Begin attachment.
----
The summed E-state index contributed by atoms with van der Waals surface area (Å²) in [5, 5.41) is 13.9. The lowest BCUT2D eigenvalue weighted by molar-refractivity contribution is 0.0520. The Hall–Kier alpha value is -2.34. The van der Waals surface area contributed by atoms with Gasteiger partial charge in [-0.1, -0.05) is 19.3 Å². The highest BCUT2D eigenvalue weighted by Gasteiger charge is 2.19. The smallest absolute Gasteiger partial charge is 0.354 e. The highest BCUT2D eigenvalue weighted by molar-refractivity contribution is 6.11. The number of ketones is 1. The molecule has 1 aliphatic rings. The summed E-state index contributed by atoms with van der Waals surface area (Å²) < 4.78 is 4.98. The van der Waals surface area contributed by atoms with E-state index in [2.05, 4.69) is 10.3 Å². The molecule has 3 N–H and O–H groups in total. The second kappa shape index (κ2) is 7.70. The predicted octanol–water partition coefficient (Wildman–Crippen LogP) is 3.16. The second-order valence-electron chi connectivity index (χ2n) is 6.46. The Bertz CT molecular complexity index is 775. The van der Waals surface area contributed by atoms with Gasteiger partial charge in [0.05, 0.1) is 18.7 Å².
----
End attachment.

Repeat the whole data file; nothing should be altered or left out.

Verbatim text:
The summed E-state index contributed by atoms with van der Waals surface area (Å²) in [5, 5.41) is 13.9. The lowest BCUT2D eigenvalue weighted by molar-refractivity contribution is 0.0520. The Hall–Kier alpha value is -2.34. The van der Waals surface area contributed by atoms with Gasteiger partial charge in [-0.1, -0.05) is 19.3 Å². The highest BCUT2D eigenvalue weighted by Gasteiger charge is 2.19. The smallest absolute Gasteiger partial charge is 0.354 e. The highest BCUT2D eigenvalue weighted by molar-refractivity contribution is 6.11. The number of ketones is 1. The molecule has 1 aliphatic rings. The summed E-state index contributed by atoms with van der Waals surface area (Å²) < 4.78 is 4.98. The van der Waals surface area contributed by atoms with E-state index in [2.05, 4.69) is 10.3 Å². The molecule has 3 N–H and O–H groups in total. The second kappa shape index (κ2) is 7.70. The predicted octanol–water partition coefficient (Wildman–Crippen LogP) is 3.16. The second-order valence-electron chi connectivity index (χ2n) is 6.46. The Bertz CT molecular complexity index is 775. The van der Waals surface area contributed by atoms with Gasteiger partial charge in [0.05, 0.1) is 18.7 Å².